Travel and other vaccinations

Ahh, travel—that great Aussie pastime of choosing an exotic destination and escaping the daily grind.  While you might be inclined to hop on the next flight to Bali or Thailand and begin your sunny sojourn, there are precautions you must take by getting the proper vaccinations in advance.

Which ones do I need?

With so many diseases to avoid, it’s difficult to know exactly which ones are essential to  combat with vaccinations.  That’s why it’s advisable to consult your doctor six to eight weeks prior to travelling for advice on the most essential jabs you’ll need.

Some vaccinations require repeat doses administered at set intervals. Your doctor will also determine which vaccinations are recommended based on your  age, underlying medical condition, vaccination history – and where you’ll be travelling.

As a rule, there are routine vaccines the Victoria Government Better Health Channel  recommends everyone get, whether travelling or not.  These include influenza, rubella, diphtheria, measles, mumps and polio—shots that most of us have had at one stage or another and that may only require boosters.

However, when foreign travel is on the cards, you must consider the high risk of disease that comes with it by getting jabs for specific risks relative to each country. These diseases can include hepatitis B, typhoid, meningococcal, yellow fever and cholera.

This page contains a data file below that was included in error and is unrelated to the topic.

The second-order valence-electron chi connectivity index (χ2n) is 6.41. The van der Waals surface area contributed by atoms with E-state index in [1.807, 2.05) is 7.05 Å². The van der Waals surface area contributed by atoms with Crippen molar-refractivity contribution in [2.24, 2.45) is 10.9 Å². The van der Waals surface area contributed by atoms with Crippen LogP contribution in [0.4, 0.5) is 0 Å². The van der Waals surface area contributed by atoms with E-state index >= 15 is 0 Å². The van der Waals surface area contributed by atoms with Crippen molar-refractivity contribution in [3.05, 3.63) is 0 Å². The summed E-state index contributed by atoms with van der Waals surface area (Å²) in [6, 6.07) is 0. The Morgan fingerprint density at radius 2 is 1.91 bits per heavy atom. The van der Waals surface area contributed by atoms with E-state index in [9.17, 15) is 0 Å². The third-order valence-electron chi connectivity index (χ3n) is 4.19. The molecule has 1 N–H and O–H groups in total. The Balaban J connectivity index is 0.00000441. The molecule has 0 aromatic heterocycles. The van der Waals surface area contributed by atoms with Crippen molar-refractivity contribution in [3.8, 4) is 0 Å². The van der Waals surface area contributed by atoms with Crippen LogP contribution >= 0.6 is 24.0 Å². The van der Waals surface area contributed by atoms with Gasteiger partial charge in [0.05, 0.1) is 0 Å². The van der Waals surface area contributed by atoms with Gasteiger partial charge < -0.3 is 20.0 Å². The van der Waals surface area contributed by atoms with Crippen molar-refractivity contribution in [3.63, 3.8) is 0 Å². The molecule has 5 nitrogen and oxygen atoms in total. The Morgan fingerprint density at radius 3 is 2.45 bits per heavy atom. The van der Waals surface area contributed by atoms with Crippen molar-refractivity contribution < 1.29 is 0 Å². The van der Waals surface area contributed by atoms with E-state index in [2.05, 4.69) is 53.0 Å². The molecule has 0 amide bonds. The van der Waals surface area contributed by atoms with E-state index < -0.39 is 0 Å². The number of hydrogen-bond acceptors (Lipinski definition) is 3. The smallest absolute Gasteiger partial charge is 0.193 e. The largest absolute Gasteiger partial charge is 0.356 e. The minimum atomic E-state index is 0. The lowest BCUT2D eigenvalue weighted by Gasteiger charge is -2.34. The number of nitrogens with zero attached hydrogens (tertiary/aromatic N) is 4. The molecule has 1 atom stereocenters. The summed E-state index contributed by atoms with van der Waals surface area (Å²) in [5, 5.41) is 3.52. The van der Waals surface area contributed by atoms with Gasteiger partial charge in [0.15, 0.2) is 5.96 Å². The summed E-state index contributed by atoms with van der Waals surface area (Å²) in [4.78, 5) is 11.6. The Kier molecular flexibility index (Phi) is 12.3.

Can I get more than one vaccine at a time?

If the idea of multiple injections makes your head spin, there are some combination vaccines, though limited in number.

While there are combo vaccines like DTaP, MMR and DTap-Hib protecting against a multitude of diseases, these shots are generally administered to infants, usually before the age of two.

For adults, there is the Twinrix® vaccine containing the Hepatitis A and B strains.

Can I claim a rebate for them?

Unfortunately, Medicare will only cover the consultation fees incurred at your clinic plus vaccinations for non travel-related purposes such as influenza.  For any travel-related vaccines, you’ll be out of pocket anywhere from $45 to $85 per jab and more for newer vaccines.

If you’ve got private health insurance, many funds will cover travel vaccinations under their extras cover. Benefits vary and are payable on the amount above the general patient PBS threshold – $39.50 in 2018.

How important are the follow-up doses?

Although most vaccinations from your childhood are effective for life, many travel vaccines do require boosters to maintain protective immunity.

The first series of shots you get for any given disease is called the primary series and may comprise many booster doses at the start to achieve immunity against that disease.

Other vaccines work to achieve immunity upon the first jab but require boosters at regular intervals.  These intervals vary in time with each vaccine, as can be seen in the following list of common travel vaccines:

  • Influenza – every year
  • Typhoid injection – every 2 years
  • Oral typhoid – every 5 years
  • Yellow Fever – every 10 years
  • Meningitis – every 5 years
  • Pneumonia – every 5 years (2 doses max)

If you’re unsure about the timings of your last shots and when you need your boosters, it’s best to check with you doctor to ensure you’re up-to-date before takeoff.  Vaccinations are safe and necessary precautions that will help ensure a healthy journey. So get those jabs and enjoy your trip.

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Article by: Defence Health